Gold Price Forecast: The Path To New All-Time Highs

Monday, January 7, 2019

bars of fine gold

I’m not a perma-bull on gold, and I invest in a variety of asset classes depending on where value is in the market.

For example, I sold my gold and silver coin collection at high levels in 2011 because there was so much enthusiasm in the space and started buying back in 2018 with a long-term bullish outlook when gold touched $1,200. After an initial large investment in 2018, I’ve been dollar-cost averaging into gold and golds stocks over the past year.

Although we may have pullbacks along the way, and gold may retest its previous resistance level in the high $1,300’s as support at some point, my base case is for gold to reach or at least test new all-time highs in dollar terms as the rest of this business cycle plays out into the early half of the 2020’s decade.

How I Value Gold

Gold is challenging to value because it doesn’t produce cash flows, so discounted cash flow analysis and other valuation methods are out the window. I treat it as a currency, but I cannot use most of the same metrics that I value other currencies with (such as foreign-exchange reserve levels, current account balances, purchasing power parity vs exchange rates, and so forth).

Therefore, I use a combination of two primary methods to value gold, along with a set of secondary metrics for confirmation.  

Valuation Method One: Gold vs Money Supply

For the first method, I track the price of gold relative to the growth of U.S. broad money supply per capita over the long run. According to the World Gold Council, there have likely been about 190,000 metric tons mined in human history, and most should still be around. This comes out to approximately 6.7 billion ounces, which is slightly less than one ounce per person in the world. This is a very rough estimate and the exact number is not important.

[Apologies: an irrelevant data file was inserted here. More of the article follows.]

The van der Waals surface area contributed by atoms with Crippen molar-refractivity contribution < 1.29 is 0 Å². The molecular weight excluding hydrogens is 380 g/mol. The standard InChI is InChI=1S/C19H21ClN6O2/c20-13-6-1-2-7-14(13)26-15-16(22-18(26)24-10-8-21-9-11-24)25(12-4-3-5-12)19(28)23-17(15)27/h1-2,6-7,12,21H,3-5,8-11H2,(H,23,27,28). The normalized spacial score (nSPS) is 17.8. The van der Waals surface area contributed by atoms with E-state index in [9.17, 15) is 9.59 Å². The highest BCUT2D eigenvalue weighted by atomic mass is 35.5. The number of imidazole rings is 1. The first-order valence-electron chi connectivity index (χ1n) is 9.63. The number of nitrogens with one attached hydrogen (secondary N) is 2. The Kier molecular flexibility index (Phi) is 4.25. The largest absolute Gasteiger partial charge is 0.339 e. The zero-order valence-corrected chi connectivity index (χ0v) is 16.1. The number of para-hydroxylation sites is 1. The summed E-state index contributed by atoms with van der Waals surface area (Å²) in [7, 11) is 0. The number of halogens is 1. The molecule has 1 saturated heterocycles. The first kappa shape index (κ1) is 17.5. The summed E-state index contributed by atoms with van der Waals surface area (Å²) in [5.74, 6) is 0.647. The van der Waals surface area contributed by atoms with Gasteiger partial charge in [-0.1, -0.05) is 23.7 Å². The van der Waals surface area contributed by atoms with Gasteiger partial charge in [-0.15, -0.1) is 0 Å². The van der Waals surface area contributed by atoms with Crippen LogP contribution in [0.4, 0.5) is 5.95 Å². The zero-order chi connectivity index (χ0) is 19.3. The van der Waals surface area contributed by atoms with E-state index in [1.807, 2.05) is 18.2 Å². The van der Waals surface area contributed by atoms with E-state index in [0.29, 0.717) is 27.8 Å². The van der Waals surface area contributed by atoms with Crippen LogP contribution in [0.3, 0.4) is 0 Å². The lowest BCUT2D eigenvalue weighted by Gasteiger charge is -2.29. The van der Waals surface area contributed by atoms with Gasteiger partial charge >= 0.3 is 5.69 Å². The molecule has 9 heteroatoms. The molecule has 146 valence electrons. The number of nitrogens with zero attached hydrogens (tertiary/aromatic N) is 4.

Gold production increases the total estimated gold supply by 1-1.5% per year, which is roughly in line with human population growth. So, the amount of gold per person stays relatively stable over time, and new gold production gets increasingly more expensive as easy deposits are mined out. In contrast, the number of U.S. dollars per person increases substantially over time, so we would expect to see dollars devalue relative to gold over the long-term at a pace roughly equal to that differential.

This chart, for example, shows the per-capita broad money supply of the United States (blue line) relative to the price of an ounce of gold (red line), indexed to 100 in 1973:

Chart Source: St. Louis Fed

This is not a perfect measure, but it gives a ballpark estimate of how the price of gold has appreciated relative to the amount of dollars per person, and is in my opinion a good way to think about the appropriate growth rate of the price of gold over time. I became interested in gold again once it came back down from its 2011 peak and started trending with the growth of money supply again during the 2015-2018 period.

There are various starting points that investors may find suitable for their own analysis. I use 1973 as my baseline because that allowed enough time after the 1971 decoupling from the dollar for the market to determine a free-floating value for gold, and then starts the comparison from there. I also like to use 1995 as a starting point (which gives similar results) because that was a stable period, prior to any of the recent stock or real estate bubbles, and serves as a nice baseline from about two and a half decades ago.